Growing Number Of Children Born Out Of Wedlock
December 19, 2012 by Sam Rolley
A new study conducted by the National Marriage Project and the Institute for American Values finds that a growing number of children are now born to unwed parents.
The study, entitled “State of Our Unions,” focused on the 60 percent of Americans who graduated from high school but did not finish college, a demographic the researchers refer to as “middle-America.”
In that group, 44 percent of children are now born outside of marriage; that’s up from 13 percent in the 1980s.
“Marriage in Middle America is at a tipping point, with unwed childbearing threatening to become a new norm,” said report co-author W. Bradford Wilcox, director of the National Marriage Project and a professor of sociology at the University of Virginia.
The researchers say that children in the growing demographic are at increased risk for lifelong hardship.
“The children of Middle America, already vulnerable to economic challenges in their communities, are exposed to even greater risks when their parents are unable to form and sustain a healthy marriage,” said report lead author Elizabeth Marquardt, director of the Center for Marriage and Families at the Institute for American Values.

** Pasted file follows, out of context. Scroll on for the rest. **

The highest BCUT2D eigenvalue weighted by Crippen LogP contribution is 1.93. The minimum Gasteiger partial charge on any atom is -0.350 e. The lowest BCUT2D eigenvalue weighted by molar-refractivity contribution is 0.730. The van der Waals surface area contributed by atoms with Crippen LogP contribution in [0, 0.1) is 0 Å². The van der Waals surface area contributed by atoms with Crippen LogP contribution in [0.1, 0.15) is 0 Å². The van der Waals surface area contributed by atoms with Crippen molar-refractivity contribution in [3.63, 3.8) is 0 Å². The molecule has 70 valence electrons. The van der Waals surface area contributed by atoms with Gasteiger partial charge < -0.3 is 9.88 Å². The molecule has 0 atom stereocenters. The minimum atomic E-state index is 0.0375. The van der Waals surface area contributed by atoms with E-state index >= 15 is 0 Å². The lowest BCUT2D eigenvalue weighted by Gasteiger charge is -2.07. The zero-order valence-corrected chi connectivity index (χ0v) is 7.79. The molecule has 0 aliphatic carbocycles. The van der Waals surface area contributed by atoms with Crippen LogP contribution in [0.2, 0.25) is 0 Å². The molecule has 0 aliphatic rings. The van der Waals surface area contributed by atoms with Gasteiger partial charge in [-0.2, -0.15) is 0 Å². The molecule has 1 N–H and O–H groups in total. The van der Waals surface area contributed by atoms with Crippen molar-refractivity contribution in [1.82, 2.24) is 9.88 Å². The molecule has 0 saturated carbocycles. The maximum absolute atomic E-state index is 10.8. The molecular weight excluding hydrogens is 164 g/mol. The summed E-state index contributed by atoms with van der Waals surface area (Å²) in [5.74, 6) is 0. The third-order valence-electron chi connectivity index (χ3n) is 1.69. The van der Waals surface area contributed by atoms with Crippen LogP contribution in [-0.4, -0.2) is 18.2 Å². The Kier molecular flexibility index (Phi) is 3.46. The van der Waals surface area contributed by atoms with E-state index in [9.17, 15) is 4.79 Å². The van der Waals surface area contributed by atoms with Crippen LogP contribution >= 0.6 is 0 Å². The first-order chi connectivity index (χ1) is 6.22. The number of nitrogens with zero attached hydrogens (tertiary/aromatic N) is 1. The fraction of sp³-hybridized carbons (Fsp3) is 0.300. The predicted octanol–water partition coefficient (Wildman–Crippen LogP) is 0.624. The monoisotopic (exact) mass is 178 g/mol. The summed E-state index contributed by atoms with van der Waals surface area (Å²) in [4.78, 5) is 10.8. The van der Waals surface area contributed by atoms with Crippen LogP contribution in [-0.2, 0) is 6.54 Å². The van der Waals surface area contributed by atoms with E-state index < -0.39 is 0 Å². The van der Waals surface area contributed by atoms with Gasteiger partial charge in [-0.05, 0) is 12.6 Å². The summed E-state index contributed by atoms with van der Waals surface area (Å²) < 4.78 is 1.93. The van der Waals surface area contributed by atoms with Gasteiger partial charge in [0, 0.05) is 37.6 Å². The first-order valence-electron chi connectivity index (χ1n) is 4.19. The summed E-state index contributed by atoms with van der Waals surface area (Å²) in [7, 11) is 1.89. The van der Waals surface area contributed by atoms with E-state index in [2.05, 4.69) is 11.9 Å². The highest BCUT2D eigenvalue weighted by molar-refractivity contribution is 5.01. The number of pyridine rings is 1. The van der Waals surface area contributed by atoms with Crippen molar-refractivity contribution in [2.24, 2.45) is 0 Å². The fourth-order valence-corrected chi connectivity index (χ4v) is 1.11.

The Institute for American Values recommends increasing government incentives and education about marriage in order to reverse the trend. Some of the suggestions include:
- Eliminating marriage penalties and disincentives for the poor, for unwed mothers and for older Americans, including lesser-known disincentives present in current Medicaid and Social Security policies.
- Tripling the child tax credit to shore up the economic foundations of family life in middle-America.
- Investing in and evaluating marriage and relationship education programs.
- Engaging Hollywood, much as the anti-smoking movement did, to help shape positive American attitudes toward marriage and parenting.
The representatives of the organization say that the measures would save taxpayer dollars in the long run. They cite one study in particular that calculated reducing family fragmentation by just 1 percent would save $1.1 billion annually as fewer children repeat grades, are suspended from school, require counseling or attempt suicide.